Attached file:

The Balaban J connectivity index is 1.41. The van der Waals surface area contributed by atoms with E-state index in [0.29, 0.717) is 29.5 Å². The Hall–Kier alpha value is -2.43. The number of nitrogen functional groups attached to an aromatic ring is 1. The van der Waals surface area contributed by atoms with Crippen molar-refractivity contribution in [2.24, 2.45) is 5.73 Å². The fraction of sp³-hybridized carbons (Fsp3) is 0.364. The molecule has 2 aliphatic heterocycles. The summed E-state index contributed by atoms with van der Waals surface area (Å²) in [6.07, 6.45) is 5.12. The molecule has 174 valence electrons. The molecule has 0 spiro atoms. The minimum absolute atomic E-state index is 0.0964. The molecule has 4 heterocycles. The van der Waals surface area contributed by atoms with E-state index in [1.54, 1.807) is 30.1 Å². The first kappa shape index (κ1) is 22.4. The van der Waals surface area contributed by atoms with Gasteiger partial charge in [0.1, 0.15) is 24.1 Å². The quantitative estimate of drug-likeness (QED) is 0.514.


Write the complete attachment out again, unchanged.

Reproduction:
The Balaban J connectivity index is 1.41. The van der Waals surface area contributed by atoms with E-state index in [0.29, 0.717) is 29.5 Å². The Hall–Kier alpha value is -2.43. The number of nitrogen functional groups attached to an aromatic ring is 1. The van der Waals surface area contributed by atoms with Crippen molar-refractivity contribution in [2.24, 2.45) is 5.73 Å². The fraction of sp³-hybridized carbons (Fsp3) is 0.364. The molecule has 2 aliphatic heterocycles. The summed E-state index contributed by atoms with van der Waals surface area (Å²) in [6.07, 6.45) is 5.12. The molecule has 174 valence electrons. The molecule has 0 spiro atoms. The minimum absolute atomic E-state index is 0.0964. The molecule has 4 heterocycles. The van der Waals surface area contributed by atoms with E-state index in [1.54, 1.807) is 30.1 Å². The first kappa shape index (κ1) is 22.4. The van der Waals surface area contributed by atoms with Gasteiger partial charge in [0.1, 0.15) is 24.1 Å². The quantitative estimate of drug-likeness (QED) is 0.514.